‘Anything is possible’: Mentor Monday brings young people, advisers together

By Linda Dahlstrom

WHITE CENTER, Wash. – Malaika Nettey, 19, knows she’s on the cusp of the next major phase of her life. She just doesn’t know yet what she wants it to be.

She loved math classes in high school, and is also interested in communications or a career in social media, “but I don’t really have a path,” she said.

That’s what brought her to the Mentor Monday event this week at a Starbucks in White Center, south of Seattle. Starbucks is partnering with LinkedIn through a pilot program that connects people willing to serve as mentors with those who are seeking guidance in the professional world. This week, 21 Starbucks in 15 cities across the country hosted events with young people from non-profit organizations including Big Brothers Big Sisters, Year Up, Urban League, Juma, City Year and more and connected them with professionals who volunteered online through LinkedIn.

At the White Center event, dozens of mentors and mentees gathered around tables in the community room of the Starbucks store and spilled out into the café area. Every 15 minutes for almost two hours, pairs rotated to give mentees a chance to connect with professionals from a host of areas.

Louis Garcia, president and chief executive officer of Big Brothers Big Sisters of Puget Sound, was one of the volunteer mentors at the Mentor Monday event on Jan. 22, 2018 at the Starbucks in White Center, Washington. Similar gatherings were held this week at 15 cities across the country.

At the end of one table, Jack Pines, 49, was talking to two young men. “I’m here to tell you anything is possible,” said Pines, a software engineer who was able to build a successful career despite not having a bachelor’s degree. He credits much of his success for having had great mentors along the way.

“You always have to be willing to learn and to step outside your comfort zone, which is what a lot of the people here tonight have already done,” he said, gesturing around the room.

As a former high school principal, David Oclander, now director of global social impact at Starbucks, has seen first-hand the power of mentors on a young person’s life. “There’s a real need for this,” he said. “The biggest hope I have is that this really intensifies the passion for connection between everybody who is here and that the take away from both sides is how enriching and rewarding it can be.”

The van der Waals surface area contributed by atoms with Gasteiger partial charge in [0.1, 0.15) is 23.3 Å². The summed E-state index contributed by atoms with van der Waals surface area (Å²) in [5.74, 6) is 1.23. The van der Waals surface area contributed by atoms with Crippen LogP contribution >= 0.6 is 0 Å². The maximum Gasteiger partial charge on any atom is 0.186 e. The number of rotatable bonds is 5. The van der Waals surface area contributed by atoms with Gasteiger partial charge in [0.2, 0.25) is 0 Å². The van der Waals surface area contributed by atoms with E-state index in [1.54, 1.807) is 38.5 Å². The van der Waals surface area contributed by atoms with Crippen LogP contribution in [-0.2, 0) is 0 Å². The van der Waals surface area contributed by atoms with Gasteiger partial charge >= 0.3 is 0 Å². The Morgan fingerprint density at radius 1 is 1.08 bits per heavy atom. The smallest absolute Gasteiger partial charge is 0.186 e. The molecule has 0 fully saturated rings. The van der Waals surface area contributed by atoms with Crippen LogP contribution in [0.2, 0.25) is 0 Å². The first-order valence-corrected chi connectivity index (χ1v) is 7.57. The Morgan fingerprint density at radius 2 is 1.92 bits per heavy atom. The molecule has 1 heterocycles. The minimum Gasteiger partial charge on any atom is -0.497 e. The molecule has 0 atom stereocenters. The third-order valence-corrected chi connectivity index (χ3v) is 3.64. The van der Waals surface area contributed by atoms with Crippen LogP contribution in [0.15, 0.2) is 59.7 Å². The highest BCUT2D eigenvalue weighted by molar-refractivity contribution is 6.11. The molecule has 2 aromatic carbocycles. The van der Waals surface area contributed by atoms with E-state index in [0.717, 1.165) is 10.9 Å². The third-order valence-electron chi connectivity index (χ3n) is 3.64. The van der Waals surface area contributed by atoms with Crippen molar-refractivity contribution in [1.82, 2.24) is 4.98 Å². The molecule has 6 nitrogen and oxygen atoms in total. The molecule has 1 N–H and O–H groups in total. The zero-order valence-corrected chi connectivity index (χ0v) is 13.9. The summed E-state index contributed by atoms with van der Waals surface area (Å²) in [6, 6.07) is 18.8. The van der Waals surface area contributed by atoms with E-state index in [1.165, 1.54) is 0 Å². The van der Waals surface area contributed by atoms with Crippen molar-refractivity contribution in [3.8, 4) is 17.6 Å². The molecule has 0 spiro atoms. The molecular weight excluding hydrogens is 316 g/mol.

In one chair, surrounded by several young people, was Louis Garcia, president and CEO of Big Brothers Big Sisters of Puget Sound. Several mentees at the event, including Nettey, had come through the program, which serves children through age 18. Garcia had dropped by to see the event and was inspired to stay and serve as a mentor.

 “Inherent in every child is the potential to do great things,” Garcia said. “Our job as a community is to help kids reach their potential.”

Garcia said that without key mentors he’s had along the way, “I could have been dead or in jail.” Growing up in Florida, he had one high school guitar teacher in particular who made an impact, encouraging him and always finding ways to keep him busy and distracted from getting into trouble.

“He’d say ‘soccer season is over, why don’t you come and play music for the school musical?’” remembers Garcia. “He always helped push me to be better. He probably saved many, many lives.”

Research done by Big Brothers Big Sisters has shown that having a mentor can yield a host of benefits, he said, including improved grades, better social and emotional outlooks and a reduction in risky behaviors.

But while the benefits of having a mentor are great, there’s a growing need for more adults willing to take on that role. Big Brothers Big Sisters of Puget Sound has a waiting list of 805 kids in need of mentors. LinkedIn continues to encourage members to sign up as mentors who can offer professional guidance in a host of areas.

‘You can be whatever you want’

As the daughter of immigrants from China, Sophia Price grew up seeing her parents work long hours at their jobs as a janitor and bus driver to make ends meet. “My mom always said, ‘I work really hard so you can be whatever you want to be,” she said.

But when Price graduated from high school, she struggled to know what she wanted to do next. A hard worker, Price knew there wasn’t money for college.

Instead of pursuing a degree, she began seeking mentors and other ways to learn and grow. She also enrolled in Year Up, a one-year training program for low-income young adults that offers skills development, corporate internships and more.

“Having many mentors has given me an advantage,” Price said. She learned not only about skills she needed for various positions but questions she can ask during interviews such as “what’s the problem in your organization I can help solve?”

She was recently hired as a data analyst, a position she found out about through one of her mentors. But she attended Monday’s mentoring event because she knows that even though she’s working, it’s important to keep learning and growing.

“Mentors have knowledge and experience and can pass those gems to me,” she said.

By the end of the evening, the group of mentees, including Nettey, was energized. She’d gotten specific tips on how to refine her resume, key words to include and broader career advice as well. Several mentors she’d met had offered to stay connected and she planned to take them up on it.

Malaika Nettey, left, talks with a volunteer mentor on Jan, 22, 2018 at the Starbucks in White Center, Washington.

That’s the best outcome that anyone could hope for, said Oclander, of Starbucks.

“Our country needs a focus on connection,” he said, “and to find ways to bring people back together.”

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